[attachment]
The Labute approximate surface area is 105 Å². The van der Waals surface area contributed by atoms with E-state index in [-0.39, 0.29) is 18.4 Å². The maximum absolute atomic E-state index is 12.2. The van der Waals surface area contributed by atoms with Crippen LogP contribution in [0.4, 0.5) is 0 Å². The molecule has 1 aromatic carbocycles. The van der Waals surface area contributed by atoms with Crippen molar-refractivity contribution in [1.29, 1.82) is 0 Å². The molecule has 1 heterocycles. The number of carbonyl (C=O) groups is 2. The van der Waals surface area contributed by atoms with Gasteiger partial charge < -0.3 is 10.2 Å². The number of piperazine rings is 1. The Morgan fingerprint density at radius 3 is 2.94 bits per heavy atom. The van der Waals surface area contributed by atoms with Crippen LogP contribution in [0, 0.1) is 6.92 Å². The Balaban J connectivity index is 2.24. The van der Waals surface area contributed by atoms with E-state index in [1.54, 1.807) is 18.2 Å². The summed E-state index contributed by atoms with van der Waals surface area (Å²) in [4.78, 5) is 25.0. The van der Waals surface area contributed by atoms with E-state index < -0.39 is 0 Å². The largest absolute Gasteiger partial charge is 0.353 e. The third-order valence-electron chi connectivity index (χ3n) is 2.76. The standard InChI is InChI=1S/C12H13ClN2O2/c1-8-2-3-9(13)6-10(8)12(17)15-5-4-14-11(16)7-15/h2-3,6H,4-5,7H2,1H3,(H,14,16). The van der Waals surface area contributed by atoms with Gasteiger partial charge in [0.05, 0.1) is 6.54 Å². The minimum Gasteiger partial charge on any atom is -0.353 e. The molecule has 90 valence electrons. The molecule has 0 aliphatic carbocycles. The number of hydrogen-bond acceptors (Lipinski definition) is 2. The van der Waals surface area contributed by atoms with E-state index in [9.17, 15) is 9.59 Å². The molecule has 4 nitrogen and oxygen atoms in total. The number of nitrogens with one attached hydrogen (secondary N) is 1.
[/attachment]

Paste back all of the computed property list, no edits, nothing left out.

The Labute approximate surface area is 105 Å². The van der Waals surface area contributed by atoms with E-state index in [-0.39, 0.29) is 18.4 Å². The maximum absolute atomic E-state index is 12.2. The van der Waals surface area contributed by atoms with Crippen LogP contribution in [0.4, 0.5) is 0 Å². The molecule has 1 aromatic carbocycles. The van der Waals surface area contributed by atoms with Crippen molar-refractivity contribution in [1.29, 1.82) is 0 Å². The molecule has 1 heterocycles. The number of carbonyl (C=O) groups is 2. The van der Waals surface area contributed by atoms with Gasteiger partial charge < -0.3 is 10.2 Å². The number of piperazine rings is 1. The Morgan fingerprint density at radius 3 is 2.94 bits per heavy atom. The van der Waals surface area contributed by atoms with Crippen LogP contribution in [0, 0.1) is 6.92 Å². The Balaban J connectivity index is 2.24. The van der Waals surface area contributed by atoms with E-state index in [1.54, 1.807) is 18.2 Å². The summed E-state index contributed by atoms with van der Waals surface area (Å²) in [4.78, 5) is 25.0. The van der Waals surface area contributed by atoms with E-state index < -0.39 is 0 Å². The largest absolute Gasteiger partial charge is 0.353 e. The third-order valence-electron chi connectivity index (χ3n) is 2.76. The standard InChI is InChI=1S/C12H13ClN2O2/c1-8-2-3-9(13)6-10(8)12(17)15-5-4-14-11(16)7-15/h2-3,6H,4-5,7H2,1H3,(H,14,16). The van der Waals surface area contributed by atoms with Gasteiger partial charge in [0.05, 0.1) is 6.54 Å². The minimum Gasteiger partial charge on any atom is -0.353 e. The molecule has 90 valence electrons. The molecule has 0 aliphatic carbocycles. The number of hydrogen-bond acceptors (Lipinski definition) is 2. The van der Waals surface area contributed by atoms with E-state index in [9.17, 15) is 9.59 Å². The molecule has 4 nitrogen and oxygen atoms in total. The number of nitrogens with one attached hydrogen (secondary N) is 1.